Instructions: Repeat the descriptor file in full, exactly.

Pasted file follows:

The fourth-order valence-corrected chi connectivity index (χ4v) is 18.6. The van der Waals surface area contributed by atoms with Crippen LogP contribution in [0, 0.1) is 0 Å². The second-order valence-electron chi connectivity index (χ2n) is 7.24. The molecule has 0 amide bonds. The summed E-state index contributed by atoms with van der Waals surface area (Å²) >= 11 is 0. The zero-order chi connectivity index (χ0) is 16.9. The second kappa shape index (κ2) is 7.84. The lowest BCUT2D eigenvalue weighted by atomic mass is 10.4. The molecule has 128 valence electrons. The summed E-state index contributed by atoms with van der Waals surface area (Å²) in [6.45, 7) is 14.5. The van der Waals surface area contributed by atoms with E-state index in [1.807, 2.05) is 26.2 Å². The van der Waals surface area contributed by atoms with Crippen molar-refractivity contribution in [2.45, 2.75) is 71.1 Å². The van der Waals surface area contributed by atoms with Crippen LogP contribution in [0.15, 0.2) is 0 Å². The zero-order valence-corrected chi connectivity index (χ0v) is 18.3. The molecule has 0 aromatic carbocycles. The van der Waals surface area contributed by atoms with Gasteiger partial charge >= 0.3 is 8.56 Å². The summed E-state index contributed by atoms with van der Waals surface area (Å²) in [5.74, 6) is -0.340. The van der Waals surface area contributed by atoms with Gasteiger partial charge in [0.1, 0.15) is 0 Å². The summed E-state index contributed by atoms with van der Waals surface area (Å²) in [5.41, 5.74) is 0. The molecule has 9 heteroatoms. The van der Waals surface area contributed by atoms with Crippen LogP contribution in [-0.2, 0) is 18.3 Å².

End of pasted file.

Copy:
The fourth-order valence-corrected chi connectivity index (χ4v) is 18.6. The van der Waals surface area contributed by atoms with Crippen LogP contribution in [0, 0.1) is 0 Å². The second-order valence-electron chi connectivity index (χ2n) is 7.24. The molecule has 0 amide bonds. The summed E-state index contributed by atoms with van der Waals surface area (Å²) >= 11 is 0. The zero-order chi connectivity index (χ0) is 16.9. The second kappa shape index (κ2) is 7.84. The lowest BCUT2D eigenvalue weighted by atomic mass is 10.4. The molecule has 128 valence electrons. The summed E-state index contributed by atoms with van der Waals surface area (Å²) in [6.45, 7) is 14.5. The van der Waals surface area contributed by atoms with E-state index in [1.807, 2.05) is 26.2 Å². The van der Waals surface area contributed by atoms with Crippen molar-refractivity contribution in [2.45, 2.75) is 71.1 Å². The van der Waals surface area contributed by atoms with Crippen LogP contribution in [0.15, 0.2) is 0 Å². The zero-order valence-corrected chi connectivity index (χ0v) is 18.3. The molecule has 0 aromatic carbocycles. The van der Waals surface area contributed by atoms with Gasteiger partial charge >= 0.3 is 8.56 Å². The summed E-state index contributed by atoms with van der Waals surface area (Å²) in [5.74, 6) is -0.340. The van der Waals surface area contributed by atoms with Gasteiger partial charge in [0.1, 0.15) is 0 Å². The summed E-state index contributed by atoms with van der Waals surface area (Å²) in [5.41, 5.74) is 0. The molecule has 9 heteroatoms. The van der Waals surface area contributed by atoms with Crippen LogP contribution in [-0.2, 0) is 18.3 Å².